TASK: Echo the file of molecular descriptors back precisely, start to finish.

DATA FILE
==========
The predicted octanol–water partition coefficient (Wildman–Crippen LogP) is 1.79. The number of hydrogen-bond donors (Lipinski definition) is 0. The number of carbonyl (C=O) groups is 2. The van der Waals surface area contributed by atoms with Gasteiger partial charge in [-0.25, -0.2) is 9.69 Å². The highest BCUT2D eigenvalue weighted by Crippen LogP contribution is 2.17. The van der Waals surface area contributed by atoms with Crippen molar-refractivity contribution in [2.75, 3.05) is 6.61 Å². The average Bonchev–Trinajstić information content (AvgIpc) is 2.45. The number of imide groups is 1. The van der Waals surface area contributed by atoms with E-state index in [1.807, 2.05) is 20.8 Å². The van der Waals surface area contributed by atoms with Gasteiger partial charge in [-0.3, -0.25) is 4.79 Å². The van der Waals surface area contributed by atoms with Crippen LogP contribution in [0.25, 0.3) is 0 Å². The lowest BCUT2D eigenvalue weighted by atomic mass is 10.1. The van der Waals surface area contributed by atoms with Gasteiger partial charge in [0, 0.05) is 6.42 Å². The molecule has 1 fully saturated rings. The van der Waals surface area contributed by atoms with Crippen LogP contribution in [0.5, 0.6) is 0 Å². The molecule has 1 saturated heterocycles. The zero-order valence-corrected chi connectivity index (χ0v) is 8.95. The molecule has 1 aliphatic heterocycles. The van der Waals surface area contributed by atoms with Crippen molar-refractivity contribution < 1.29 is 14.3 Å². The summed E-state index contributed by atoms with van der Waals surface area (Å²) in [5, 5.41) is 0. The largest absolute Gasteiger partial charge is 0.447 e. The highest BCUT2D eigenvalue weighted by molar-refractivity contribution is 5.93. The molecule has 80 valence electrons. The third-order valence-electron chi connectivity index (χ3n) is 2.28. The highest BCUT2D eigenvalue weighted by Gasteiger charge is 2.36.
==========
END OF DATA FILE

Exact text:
The predicted octanol–water partition coefficient (Wildman–Crippen LogP) is 1.79. The number of hydrogen-bond donors (Lipinski definition) is 0. The number of carbonyl (C=O) groups is 2. The van der Waals surface area contributed by atoms with Gasteiger partial charge in [-0.25, -0.2) is 9.69 Å². The highest BCUT2D eigenvalue weighted by Crippen LogP contribution is 2.17. The van der Waals surface area contributed by atoms with Crippen molar-refractivity contribution in [2.75, 3.05) is 6.61 Å². The average Bonchev–Trinajstić information content (AvgIpc) is 2.45. The number of imide groups is 1. The van der Waals surface area contributed by atoms with E-state index in [1.807, 2.05) is 20.8 Å². The van der Waals surface area contributed by atoms with Gasteiger partial charge in [-0.3, -0.25) is 4.79 Å². The van der Waals surface area contributed by atoms with Crippen LogP contribution in [0.25, 0.3) is 0 Å². The lowest BCUT2D eigenvalue weighted by atomic mass is 10.1. The van der Waals surface area contributed by atoms with Gasteiger partial charge in [0, 0.05) is 6.42 Å². The molecule has 1 fully saturated rings. The van der Waals surface area contributed by atoms with Crippen LogP contribution in [0.5, 0.6) is 0 Å². The molecule has 1 saturated heterocycles. The zero-order valence-corrected chi connectivity index (χ0v) is 8.95. The molecule has 1 aliphatic heterocycles. The van der Waals surface area contributed by atoms with Crippen molar-refractivity contribution < 1.29 is 14.3 Å². The summed E-state index contributed by atoms with van der Waals surface area (Å²) in [5, 5.41) is 0. The largest absolute Gasteiger partial charge is 0.447 e. The highest BCUT2D eigenvalue weighted by molar-refractivity contribution is 5.93. The molecule has 80 valence electrons. The third-order valence-electron chi connectivity index (χ3n) is 2.28. The highest BCUT2D eigenvalue weighted by Gasteiger charge is 2.36.